Every person voting in October’s ACT election needs to read this along with all back copies of excellent CityNews articles written by Jon Stanhope and Khalid Ahmed. 

CityNews has compensated for a poor opposition, many of whom are, without shame, seeking re-election. Amazing! 

CityNews is our last hope for common sense, thank you for your diligent reporting.

John Lawrence via email

Thank you for getting VAD bill passed

I would like to express my heartfelt appreciation to Human Rights Minister Tara Cheyne and others who worked with dogged determination to get the Voluntary Assisted Dying (VAD) legislation over the line. Congratulations!

I am unsure if letter writer John L Smith (CN June 13) has witnessed the pain, debilitation, loss of independence and dignity of someone suffering from a terminal illness. Sadly, I have.

Last year, I witnessed a dear friend succumb to the cruelty of motor neurone disease, which ultimately led to her taking her own life, as there was no effective palliative care (ie she would have starved to death while receiving such “care”). That is simply inhumane.

Two years ago, I watched my father take his last breath after suffering from dementia for several years. During this time, I observed his demeanour change from being a highly intelligent man to figuratively “disappearing” from his former self.

My father’s cognitive function declined to the point his disassociation with reality was almost incomprehensible. It was a dreadful experience for him, and for those who loved him; I could see the fear in his eyes when he was hallucinating and so very confused. My dad would have despised dying in the way he did.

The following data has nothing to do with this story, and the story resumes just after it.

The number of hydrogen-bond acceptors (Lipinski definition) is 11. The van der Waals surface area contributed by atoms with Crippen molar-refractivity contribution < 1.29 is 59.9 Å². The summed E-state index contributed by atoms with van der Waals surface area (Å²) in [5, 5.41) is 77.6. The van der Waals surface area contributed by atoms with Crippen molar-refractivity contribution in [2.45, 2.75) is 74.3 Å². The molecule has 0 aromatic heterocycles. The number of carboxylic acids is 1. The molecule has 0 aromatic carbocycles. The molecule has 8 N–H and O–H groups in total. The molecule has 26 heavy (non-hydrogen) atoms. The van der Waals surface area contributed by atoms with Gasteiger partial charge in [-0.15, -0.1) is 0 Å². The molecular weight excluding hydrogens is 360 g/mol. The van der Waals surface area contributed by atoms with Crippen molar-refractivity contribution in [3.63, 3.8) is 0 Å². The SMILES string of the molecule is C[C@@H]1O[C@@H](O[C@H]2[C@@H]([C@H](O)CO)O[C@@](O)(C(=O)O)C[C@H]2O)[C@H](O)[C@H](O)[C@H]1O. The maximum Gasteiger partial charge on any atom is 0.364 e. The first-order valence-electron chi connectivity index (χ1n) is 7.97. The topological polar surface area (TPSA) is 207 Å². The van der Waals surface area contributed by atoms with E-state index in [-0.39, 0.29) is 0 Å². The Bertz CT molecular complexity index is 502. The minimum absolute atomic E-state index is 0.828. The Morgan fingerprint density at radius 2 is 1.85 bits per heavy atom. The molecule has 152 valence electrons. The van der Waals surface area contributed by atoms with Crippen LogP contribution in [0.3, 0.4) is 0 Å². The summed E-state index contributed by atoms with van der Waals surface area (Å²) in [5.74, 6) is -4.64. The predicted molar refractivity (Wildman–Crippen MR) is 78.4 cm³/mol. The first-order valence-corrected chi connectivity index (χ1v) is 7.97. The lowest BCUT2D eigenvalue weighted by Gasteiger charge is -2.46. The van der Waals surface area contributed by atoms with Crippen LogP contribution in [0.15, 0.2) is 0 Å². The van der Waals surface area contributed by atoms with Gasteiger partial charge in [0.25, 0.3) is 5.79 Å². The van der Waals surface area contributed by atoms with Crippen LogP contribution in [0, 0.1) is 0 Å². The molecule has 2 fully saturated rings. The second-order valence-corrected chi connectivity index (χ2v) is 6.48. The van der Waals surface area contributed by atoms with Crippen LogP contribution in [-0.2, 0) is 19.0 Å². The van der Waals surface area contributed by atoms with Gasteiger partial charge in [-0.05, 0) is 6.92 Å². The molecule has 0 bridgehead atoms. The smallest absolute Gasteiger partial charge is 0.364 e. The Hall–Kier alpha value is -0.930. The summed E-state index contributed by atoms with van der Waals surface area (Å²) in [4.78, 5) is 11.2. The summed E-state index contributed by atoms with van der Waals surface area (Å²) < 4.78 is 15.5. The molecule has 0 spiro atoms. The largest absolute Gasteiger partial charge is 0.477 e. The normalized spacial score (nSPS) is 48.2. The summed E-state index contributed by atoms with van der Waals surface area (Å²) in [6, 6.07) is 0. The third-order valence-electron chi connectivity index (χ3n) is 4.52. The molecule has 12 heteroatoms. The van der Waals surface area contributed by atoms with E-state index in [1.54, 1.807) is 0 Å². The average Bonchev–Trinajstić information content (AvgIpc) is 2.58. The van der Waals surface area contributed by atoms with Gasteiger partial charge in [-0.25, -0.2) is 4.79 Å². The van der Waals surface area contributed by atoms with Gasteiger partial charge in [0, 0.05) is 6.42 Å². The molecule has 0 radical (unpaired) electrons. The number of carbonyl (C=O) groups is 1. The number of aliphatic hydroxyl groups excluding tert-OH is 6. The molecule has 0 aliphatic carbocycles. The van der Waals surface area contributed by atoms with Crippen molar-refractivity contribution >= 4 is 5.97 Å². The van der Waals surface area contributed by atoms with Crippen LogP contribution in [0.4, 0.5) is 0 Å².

At the end of the day, when the VAD legislation is implemented, it will be about an individual’s choice to end, or not end their life. And while I respect John’s choice to not end his own life if diagnosed with a terminal illness, I would request he respect others’ decisions to embrace VAD.

Janine Haskins, Cook

Trams won’t ‘save the planet’, nor reduce rates

Rail-borne public transport is something I understand, growing up in a tramline city and serving as chief surveyor for a major urban rail project.

Trams don’t suit Canberra’s low density, disbursed residential and workplace commuting patterns. Trams are inherently inflexible. Trams cannot respond quickly or inexpensively to commuter traffic variations. Fixed tram routes serve a limited clientele. Making commuters change modes (bus to tram and vice versa) is shown to deter the use of public transport due to waiting times and inconvenience. Thus door-to-door cars are Canberra’s commuter preference, especially in winter.

For a low-density city like Canberra, trams are a costly luxury. The billion-dollar Gungahlin tram increased rates by more than 40 per cent in three years. It resulted from political pressure to establish a minority government and elevate a power-broker. Trams will never recoup the ACT government’s borrowing costs.

Extending trams to Woden will cost another billion dollars, hiking rates and despoiling Commonwealth Avenue and parts of Civic, one of the world’s few planned, attractive conurbations that works.